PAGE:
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October 30, 2014

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Jared Leto in generous mood after acting Oscar win

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Matt Sayles, Invision / AP

Jared Leto, center, arrives with his mother Constance and brother Shannon at the Oscars on Sunday, March 2, 2014, at the Dolby Theatre in Los Angeles.

Jared Leto wasn't just thinking about himself after winning the best supporting actor Academy Award on Sunday night — his thoughts veered from his mother, the populations of Ukraine and Venezuela and even the reporters who were covering his Oscar glory.

The actor-singer clutched his mother's hand as the winners were announced, and when Leto arrived on stage, he used part of his speech to briefly tell his mother's story as a single mother and high school dropout who raised her children to be creative and aspire to great things.

"She somehow she managed to make a better life for herself and her children," Leto said in his acceptance speech. "I just want to say, I love you mom. Thank you for teaching me to dream."

Leto also mentioned those who have died with AIDS and been persecuted for their sexual orientation, as well as the people of Venezuela and Ukraine, whose countries are currently in turmoil.

Leto won his Oscar for his role as Rayon, a transgender person dying of AIDS, in "Dallas Buyers Club." It was his return to acting after a several-year hiatus.

Moments after his win, Leto stepped backstage into a room full of reporters and continued to think of others, repeatedly thanking his publicist and then asking if anyone wanted to check out his Oscar up close. Some people did, and Leto handed it to a woman transcribing interviews. The statuette made the rounds, being handled by several people seated directly in front of the actor-musician.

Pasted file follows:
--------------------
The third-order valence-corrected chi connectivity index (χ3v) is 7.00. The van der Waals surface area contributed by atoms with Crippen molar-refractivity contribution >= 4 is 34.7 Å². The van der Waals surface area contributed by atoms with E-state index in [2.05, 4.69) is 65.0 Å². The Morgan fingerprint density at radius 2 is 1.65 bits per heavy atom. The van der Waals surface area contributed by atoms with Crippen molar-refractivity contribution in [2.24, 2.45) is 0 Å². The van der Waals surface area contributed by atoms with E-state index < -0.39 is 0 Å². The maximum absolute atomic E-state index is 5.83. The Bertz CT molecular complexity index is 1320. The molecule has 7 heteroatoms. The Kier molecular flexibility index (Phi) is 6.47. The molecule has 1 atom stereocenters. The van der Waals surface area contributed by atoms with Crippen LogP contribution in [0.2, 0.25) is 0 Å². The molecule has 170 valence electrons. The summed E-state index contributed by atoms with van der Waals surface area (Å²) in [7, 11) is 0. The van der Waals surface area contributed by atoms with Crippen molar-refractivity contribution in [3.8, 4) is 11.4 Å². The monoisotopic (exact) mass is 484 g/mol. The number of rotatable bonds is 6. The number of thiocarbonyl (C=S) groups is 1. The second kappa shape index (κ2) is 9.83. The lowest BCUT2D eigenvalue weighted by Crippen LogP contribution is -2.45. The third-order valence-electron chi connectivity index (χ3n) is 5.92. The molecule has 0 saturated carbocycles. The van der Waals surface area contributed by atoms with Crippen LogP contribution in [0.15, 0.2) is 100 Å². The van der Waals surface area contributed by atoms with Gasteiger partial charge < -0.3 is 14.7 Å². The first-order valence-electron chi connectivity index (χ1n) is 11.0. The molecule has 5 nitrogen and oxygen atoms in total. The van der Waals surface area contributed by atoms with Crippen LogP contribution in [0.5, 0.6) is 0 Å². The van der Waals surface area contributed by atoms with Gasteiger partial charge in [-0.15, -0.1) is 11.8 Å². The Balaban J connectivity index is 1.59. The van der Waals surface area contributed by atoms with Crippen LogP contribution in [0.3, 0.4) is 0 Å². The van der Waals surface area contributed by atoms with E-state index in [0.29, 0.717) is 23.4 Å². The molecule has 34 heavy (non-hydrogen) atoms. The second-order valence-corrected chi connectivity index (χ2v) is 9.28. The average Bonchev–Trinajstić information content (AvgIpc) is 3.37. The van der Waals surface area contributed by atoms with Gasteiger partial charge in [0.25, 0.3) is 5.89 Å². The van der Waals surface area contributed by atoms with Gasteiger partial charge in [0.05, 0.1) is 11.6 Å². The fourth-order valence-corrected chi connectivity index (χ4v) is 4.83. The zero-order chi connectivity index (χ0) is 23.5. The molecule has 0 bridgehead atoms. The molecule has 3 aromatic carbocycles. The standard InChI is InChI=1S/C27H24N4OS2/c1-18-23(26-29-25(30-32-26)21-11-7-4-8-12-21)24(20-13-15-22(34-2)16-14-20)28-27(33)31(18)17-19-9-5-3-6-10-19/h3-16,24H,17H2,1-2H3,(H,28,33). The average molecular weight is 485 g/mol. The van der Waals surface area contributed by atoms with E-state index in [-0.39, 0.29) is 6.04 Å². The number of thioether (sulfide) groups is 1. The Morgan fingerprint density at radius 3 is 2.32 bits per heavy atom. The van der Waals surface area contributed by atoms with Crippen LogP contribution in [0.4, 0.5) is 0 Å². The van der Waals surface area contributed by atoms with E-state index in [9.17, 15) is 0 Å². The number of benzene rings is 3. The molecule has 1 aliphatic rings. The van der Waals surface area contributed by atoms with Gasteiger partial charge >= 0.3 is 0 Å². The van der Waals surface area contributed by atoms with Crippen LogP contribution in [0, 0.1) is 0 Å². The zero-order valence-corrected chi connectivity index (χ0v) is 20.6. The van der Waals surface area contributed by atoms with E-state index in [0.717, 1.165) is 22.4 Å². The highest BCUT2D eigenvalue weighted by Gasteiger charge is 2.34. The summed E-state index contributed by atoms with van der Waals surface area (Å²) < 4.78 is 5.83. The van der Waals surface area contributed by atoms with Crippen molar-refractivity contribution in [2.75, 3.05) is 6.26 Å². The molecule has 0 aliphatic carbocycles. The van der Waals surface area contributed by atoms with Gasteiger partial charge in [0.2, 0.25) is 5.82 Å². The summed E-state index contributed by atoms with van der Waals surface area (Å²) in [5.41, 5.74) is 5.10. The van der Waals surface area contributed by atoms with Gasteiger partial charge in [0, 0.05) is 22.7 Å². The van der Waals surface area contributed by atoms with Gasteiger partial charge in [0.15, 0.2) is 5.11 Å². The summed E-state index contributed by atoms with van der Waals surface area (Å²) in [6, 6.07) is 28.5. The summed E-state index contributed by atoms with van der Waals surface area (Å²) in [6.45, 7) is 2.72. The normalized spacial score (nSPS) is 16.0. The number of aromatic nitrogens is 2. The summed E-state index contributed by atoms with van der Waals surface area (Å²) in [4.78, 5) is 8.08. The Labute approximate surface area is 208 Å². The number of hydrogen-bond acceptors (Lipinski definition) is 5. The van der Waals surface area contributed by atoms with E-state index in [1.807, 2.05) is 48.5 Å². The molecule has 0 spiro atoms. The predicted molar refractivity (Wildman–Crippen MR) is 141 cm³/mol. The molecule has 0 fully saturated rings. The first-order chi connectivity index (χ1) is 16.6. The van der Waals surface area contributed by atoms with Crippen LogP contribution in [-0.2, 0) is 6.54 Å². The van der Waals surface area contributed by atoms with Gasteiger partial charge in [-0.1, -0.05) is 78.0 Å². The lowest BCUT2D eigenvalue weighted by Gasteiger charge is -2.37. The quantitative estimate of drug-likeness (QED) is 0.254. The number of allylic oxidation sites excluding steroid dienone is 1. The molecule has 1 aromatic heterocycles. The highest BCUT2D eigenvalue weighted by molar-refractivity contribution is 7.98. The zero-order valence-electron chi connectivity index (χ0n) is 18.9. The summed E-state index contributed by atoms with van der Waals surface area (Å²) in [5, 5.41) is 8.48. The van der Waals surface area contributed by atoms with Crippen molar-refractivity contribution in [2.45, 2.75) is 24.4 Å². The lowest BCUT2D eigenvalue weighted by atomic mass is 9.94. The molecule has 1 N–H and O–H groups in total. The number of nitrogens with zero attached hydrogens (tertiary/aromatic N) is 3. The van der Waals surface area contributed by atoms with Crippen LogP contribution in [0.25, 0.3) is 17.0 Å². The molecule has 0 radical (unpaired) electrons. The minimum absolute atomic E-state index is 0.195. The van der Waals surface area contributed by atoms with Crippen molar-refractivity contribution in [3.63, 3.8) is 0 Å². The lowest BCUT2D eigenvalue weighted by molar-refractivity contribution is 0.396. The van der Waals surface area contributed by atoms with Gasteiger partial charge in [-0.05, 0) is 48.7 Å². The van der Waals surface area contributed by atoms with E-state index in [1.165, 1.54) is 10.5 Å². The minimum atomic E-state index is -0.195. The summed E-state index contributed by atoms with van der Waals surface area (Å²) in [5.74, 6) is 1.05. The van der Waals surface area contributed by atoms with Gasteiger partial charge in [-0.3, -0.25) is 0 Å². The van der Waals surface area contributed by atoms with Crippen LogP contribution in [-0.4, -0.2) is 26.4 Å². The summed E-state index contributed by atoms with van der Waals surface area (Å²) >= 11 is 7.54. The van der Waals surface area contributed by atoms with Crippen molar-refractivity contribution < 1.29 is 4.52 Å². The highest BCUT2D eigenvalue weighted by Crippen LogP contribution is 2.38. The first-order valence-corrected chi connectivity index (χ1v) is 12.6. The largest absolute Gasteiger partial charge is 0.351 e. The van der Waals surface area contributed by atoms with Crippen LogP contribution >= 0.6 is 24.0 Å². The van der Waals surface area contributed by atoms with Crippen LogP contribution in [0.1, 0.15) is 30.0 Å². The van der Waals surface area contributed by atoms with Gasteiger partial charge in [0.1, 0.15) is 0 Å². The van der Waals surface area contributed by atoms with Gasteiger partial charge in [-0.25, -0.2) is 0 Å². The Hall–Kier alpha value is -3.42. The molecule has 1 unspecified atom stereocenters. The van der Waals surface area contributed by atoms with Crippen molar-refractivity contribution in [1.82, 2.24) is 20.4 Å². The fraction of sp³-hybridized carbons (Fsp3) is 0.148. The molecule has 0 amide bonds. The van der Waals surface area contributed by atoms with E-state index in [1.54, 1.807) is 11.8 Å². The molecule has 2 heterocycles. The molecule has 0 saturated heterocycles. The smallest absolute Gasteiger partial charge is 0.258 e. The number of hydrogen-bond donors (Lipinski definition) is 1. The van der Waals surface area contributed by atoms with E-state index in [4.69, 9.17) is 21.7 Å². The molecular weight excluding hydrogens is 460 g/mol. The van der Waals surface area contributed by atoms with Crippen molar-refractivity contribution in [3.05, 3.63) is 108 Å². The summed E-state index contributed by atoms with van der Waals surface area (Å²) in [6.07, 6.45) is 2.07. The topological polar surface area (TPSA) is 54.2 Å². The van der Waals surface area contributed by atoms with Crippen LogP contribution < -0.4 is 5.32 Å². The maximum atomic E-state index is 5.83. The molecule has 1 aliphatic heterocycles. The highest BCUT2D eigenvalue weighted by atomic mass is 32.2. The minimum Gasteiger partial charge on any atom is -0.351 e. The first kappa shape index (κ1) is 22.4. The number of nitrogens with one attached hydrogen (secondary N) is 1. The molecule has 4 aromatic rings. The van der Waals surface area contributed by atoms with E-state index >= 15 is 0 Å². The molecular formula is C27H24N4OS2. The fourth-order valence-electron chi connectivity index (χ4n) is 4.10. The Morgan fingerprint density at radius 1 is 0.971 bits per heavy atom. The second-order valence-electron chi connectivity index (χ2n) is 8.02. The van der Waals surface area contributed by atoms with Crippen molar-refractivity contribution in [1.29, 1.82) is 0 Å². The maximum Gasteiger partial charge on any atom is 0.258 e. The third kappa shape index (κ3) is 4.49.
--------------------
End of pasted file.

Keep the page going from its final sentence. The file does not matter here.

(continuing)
"But if you have swine flu, please don't touch it," Leto joked.

He even encouraged reporters to take a "selfie" with the statue before an Academy official stepped in and reminded reporters that no photography was allowed backstage. "You guys want to get media, let the media do what they do!" Leto protested, to cheers from many in the room.

Asked why Leto felt it was important to feature his mom so prominently in his speech, he replied, "I thanked my mother because she is everything. She's inspired me in ways that I could talk about for days."

Leto, who also brought his brother and 30 Seconds to Mars bandmate, said he felt it was important to mention Ukraine and Venezuela because of the upheaval in both countries.

"You have an opportunity when you stand on the stage — you can make it about yourself or you can hold up a mirror and shine a light. And that's what I chose to do tonight," Leto said.

He said his band has a show scheduled in Ukraine in a few weeks and recently played Venezuela, so events in those countries remained in his mind.

While Leto was feeling altruistic, he took time to reflect on his own good fortune and promised reporters that he planned an epic celebration. "I'm going to be celebrating until the break of dawn," Leto joked. "If they only knew what was going to happen tonight."

With his Oscar statuette still making the rounds, Leto address how surreal his win still felt.

"I never ever in a million years dreamed that I would be here right now, talking to you. It wasn't even a fantasy of mine because it was so far-fetched. I would have never thought that they would give me any prize — I never won an award for anything I did on screen until I did 'Dallas Buyers Club,'" Leto said.

Leto left the room, expressing another round of gratitude.

"Thanks for getting my Oscar dirty with your fingerprints," Leto said.

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